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Flippin' Matted Grass for Late Summer Lunkers

Flippin' Matted Grass for Late Summer Lunkers From late summer through fall, flipping matted grass can make for outstanding shallow water fishing for big bass, even on the hottest and sunniest days of the year.

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Giant bass lurk in the holes below matted grass.

Giant bass lurk in the holes below matted grass.

Heading into late summer, hot temperatures and limited rain normally produce dropping water levels in many lakes. Meanwhile, abundant sunshine and clearer water produce the most prolific weedbeds in our lakes at the same time. The combination of lowered water levels and exploding weed growth results in huge fields of matted grassbeds. This placid looking flotilla of hydrilla, milfoil, and other submerged vegetation belies the labyrinth of tunnels beneath the surface where bass are actively feeding on bluegill and shad. From late summer through fall, flipping matted grass can make for outstanding shallow water fishing for big bass, even on the hottest and sunniest days of the year.
   Based on the density of the cover, this is one technique where loading for bear is usually more productive than finesse tackle. Start with a seven to eight foot heavy power rod with a fast action tip and team it with a reel with fifty to eighty pound P-Line Spectrex braided line. Braided line cuts through dense weeds much better than other types of lines and afford you the power to handle big fish in the slop. On the business end of the line, I'll use either a heavy Texas rig or an outsized jig. Big three-quarter to one and a half ounce jigs with Pig Craw trailers work very well for punching through grass. However, heavy Texas rigs are more streamlined and often fall through the thickest of grass somewhat easier. For the Texas rig, I use a three-quarter or one ounce Screw-Lock Mega Weight tungsten bullet sinker. The smaller size of tungsten provides a slimmer profile, while the screw lock securely pegs the sinker to the bait. I attach this to a 2/0 to 4/0 hook with a Lake Fork Tackle Flipper, Fork Craw, or Craw Tube and rig it weedless. When using the Fork Craw, I remove its legs to create less resistance while falling through the weeds. The Craw Tube is especially effective for this rig, as evidenced by Kelly Jordan's recent wins in the FLW Tour at Okeechobee and in the Bass Elite Series on the Potomac River using it to flip matted vegetation.
   Once you're rigged up, it's time to start fishing. Deciding where to start can be a daunting task on lakes with expansive weed flats. I start by looking for points and inside turns in the grassbeds, along with high and low spots, ditches, or any other irregular feature. In the summer, I typically do best in areas that are located on the main lake or close to deep water inside major coves. In the fall, I catch good fish on this pattern back in the creeks as well. Many days, the bass will be scattered across the flats in what appear to be random locations to us anglers. In most cases though, once one bass is caught, there are likely to be several more in the area, so fish thoroughly around any place that produces a bite. In general, I do better in hydrilla than milfoil or coontail and I look for hydrilla that is at least four feet tall. Hydrilla tends to grow in a pyramid shape, so seeing a few strands near the surface is often the tip of a rather large weedy iceberg below. Finally, fish typically bite best in matted grass during the middle of the day, while the nearby weededges and the water over submerged grass often produce better early and late.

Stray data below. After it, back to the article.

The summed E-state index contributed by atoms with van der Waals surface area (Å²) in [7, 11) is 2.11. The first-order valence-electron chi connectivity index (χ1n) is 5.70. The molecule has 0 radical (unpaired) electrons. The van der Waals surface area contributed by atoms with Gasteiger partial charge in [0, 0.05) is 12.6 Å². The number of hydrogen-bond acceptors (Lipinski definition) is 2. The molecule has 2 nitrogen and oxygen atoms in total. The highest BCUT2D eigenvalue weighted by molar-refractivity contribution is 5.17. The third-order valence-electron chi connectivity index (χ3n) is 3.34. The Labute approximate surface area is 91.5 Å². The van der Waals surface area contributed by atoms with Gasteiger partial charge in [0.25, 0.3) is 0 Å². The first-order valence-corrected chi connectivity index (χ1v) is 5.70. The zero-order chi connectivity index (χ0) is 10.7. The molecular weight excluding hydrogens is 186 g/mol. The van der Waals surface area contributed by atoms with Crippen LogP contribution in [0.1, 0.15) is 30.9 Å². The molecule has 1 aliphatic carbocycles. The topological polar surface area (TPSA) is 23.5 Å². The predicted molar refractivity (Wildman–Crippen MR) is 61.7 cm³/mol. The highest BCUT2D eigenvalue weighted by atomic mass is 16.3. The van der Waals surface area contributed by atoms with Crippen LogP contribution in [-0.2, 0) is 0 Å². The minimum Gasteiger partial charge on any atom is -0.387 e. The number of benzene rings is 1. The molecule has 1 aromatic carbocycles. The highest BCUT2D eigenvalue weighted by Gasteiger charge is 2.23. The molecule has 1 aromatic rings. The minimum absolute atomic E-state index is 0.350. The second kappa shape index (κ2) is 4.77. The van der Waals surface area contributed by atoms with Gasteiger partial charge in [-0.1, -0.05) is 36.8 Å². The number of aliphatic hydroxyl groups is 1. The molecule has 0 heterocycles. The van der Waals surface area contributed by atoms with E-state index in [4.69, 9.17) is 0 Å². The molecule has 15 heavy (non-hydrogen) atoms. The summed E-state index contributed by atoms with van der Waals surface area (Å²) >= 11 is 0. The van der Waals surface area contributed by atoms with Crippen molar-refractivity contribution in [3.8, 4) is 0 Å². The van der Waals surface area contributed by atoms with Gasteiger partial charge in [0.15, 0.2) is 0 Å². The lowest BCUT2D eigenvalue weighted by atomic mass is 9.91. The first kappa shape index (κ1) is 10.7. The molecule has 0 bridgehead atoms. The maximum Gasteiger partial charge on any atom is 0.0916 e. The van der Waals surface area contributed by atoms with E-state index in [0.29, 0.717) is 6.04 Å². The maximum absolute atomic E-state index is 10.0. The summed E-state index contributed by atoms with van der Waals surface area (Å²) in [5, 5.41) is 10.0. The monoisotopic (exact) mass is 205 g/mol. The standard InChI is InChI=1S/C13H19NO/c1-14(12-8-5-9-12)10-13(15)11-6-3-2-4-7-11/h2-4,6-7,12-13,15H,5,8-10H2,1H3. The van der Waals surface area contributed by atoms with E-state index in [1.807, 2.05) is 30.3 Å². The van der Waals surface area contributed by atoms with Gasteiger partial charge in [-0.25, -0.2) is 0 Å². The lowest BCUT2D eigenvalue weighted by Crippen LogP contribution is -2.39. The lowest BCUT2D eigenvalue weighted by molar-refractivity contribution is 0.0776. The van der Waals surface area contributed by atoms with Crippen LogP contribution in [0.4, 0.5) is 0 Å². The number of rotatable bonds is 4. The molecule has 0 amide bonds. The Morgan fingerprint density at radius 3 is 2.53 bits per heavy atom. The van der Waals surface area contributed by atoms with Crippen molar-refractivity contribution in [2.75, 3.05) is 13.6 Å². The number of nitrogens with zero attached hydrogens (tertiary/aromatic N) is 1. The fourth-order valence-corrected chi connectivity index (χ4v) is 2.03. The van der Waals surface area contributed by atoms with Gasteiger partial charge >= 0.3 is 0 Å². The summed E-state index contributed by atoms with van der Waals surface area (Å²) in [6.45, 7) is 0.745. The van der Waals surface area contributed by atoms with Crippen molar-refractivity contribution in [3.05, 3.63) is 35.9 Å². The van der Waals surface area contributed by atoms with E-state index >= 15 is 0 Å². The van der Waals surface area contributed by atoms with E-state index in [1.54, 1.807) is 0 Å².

Big bass are suckers for heavy jigs.

Big bass are suckers for heavy jigs.

   The fishing technique is rather simple, with a few nuances. Make a short flip or pitch to a mat or clump of grass and feed the bait slack line. If your lure doesn't immediately break through the mat into the water below, a few jiggles of the lure will help it fall through. If not, reel back in and make another pitch or switch to a bigger weight if your bait routinely won't break through. Once it breaks through, the slack line will allow your bait to freely fall straight down and many strikes will occur on the initial drop. Depending on how the fish are positioned in the grass and their mood, you'll want to experiment and see which of the following retrieves work best. If the fish are very active, I'll simply let the bait fall to the bottom, jiggle it a couple of times, then pull it out and pitch it again a few feet away from my last cast. Frequently, you'll do much better by yo-yoing the bait in the open water below the mats or by steadily shaking your bait on the bottom. These retrieves will often trigger inactive fish into biting and also catch the attention of nearby bass and draw them in for a strike. In a few cases, bass are apparently feeding on suspended bait or bluegills. In this instance, let your bait fall to the bottom, then steadily raise it to the underside of the weed canopy. Once there, jiggle your bait in place just under the bottom for about five seconds before casting to the next spot. Bites are typically light, so if your bait feels slightly lighter or heavier than normal, set the hook!
   If you grow tired of deep water fishing this summer or just like catching big bass, give flippin' shallow matted weeds a try. Here's hoping you catch the lunker of your dreams.

 

Tom Redington is a professional angler and former Lake Fork fishing guide.  You can follow him at www.facebook.com/tomredingtonfishing

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